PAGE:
Three Strikes And You Refactor

The first time you do something, you just do it. The second time you do something similar, you wince at the duplication, but you do the duplicate thing anyway. The third time you do something similar, you refactor.

That's a quote from Don Roberts, found in Martin Fowler's Refactoring book (page 58). That quote didn't really make me think twice at the time I read it, but it got stuck in my head later on when I heard it from someone who's always been very influential to me. When this person told me that this was one of his favorite rules, I was still in my "no way dude, all code needs to be as clean as it can be" phase. But it's really grown on me over the last few years. Now, just to avoid any confusion: this post is about my interpretation of 'Three Strikes And You Refactor', not about what may have been originally intended or what some people think of it now.

The most important thing I remember when learning about TDD was:

  • Write a failing test
  • Do the simplest thing that could possibly work to make the test pass.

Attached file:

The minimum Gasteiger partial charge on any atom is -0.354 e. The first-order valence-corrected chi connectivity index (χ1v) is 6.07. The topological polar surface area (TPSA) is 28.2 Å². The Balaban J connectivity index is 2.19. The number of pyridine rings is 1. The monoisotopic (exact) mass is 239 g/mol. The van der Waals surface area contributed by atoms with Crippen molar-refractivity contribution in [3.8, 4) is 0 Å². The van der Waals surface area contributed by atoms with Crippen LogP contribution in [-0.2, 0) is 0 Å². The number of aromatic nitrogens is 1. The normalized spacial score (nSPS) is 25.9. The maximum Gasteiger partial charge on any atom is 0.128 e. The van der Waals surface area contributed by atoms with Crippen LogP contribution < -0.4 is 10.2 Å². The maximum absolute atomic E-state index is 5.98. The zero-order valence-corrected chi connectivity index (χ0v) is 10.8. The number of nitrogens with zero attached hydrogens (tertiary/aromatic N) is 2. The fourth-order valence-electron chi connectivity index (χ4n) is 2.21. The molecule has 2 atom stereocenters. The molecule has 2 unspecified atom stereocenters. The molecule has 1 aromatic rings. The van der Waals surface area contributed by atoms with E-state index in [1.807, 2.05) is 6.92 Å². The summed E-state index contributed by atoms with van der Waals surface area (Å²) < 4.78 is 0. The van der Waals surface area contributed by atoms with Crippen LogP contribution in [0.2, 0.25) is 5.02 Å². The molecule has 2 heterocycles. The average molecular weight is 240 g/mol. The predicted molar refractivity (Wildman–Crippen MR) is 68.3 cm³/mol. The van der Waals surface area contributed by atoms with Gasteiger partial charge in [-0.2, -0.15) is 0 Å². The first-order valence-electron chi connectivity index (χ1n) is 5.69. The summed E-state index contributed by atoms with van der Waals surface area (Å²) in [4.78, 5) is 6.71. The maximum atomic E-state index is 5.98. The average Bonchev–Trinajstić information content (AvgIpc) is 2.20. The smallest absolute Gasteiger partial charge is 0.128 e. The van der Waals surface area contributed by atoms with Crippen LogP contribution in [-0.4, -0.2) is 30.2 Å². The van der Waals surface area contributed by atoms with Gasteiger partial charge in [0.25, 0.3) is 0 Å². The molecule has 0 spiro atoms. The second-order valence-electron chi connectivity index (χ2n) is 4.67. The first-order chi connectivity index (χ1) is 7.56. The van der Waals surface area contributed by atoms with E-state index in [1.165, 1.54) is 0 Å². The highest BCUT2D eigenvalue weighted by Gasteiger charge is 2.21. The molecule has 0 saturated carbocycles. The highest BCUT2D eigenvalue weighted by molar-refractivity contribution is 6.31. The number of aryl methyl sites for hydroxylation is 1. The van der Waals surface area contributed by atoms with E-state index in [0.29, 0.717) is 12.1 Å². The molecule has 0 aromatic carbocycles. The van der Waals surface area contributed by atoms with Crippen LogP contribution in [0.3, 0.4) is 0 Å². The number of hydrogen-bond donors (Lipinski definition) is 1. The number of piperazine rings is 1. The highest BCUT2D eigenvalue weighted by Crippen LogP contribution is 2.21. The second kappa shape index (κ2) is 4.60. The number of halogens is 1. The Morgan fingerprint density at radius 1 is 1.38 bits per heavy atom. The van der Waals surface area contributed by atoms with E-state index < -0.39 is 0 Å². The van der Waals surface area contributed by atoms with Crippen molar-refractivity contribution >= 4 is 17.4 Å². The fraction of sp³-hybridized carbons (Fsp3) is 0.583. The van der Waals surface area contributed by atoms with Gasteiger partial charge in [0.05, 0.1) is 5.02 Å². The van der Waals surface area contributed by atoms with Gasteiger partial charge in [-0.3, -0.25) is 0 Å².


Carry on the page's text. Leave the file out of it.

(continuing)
• Refactor.

With all the literature that's out there, as well as popular opinion on how important clean code is, it's tempting to go overboard with that 'refactor' step. It's tempting to go for the solution that is crispy clean. The solution that'll have your coworkers or peers go "ohhh, now that is nice". However, you really need to ask yourself the following question: "is it really worth it?". Wanting to make sure that every piece of code is perfect takes up a lot of time, and I've learned that it certainly isn't always worth it. Besides, it's quite easy to go off on a path of introducing new concepts and abstractions to your code that end up being totally unnecessary. If this increases complexity in parts that don't really matter, it ends up being a huge waste. Not only for the person who wrote it, but for every person who has to read it and comprehend it later on.

'Three Strikes And You Refactor' is a helpful rule of thumb here. Try to keep things as simple as possible and don't be afraid of a little duplication here or there. Once you find yourself (or a teammate) doing the same thing for a third time, it's worth cleaning up because that third time very often means that it wouldn't be the last time either. This way, you only introduce concepts and abstractions that are really needed, and enables you to avoid adding unnecessary cruft to the code.

Written by Davy Brion, published on 2012-05-06 16:36:10
Categories: code-quality

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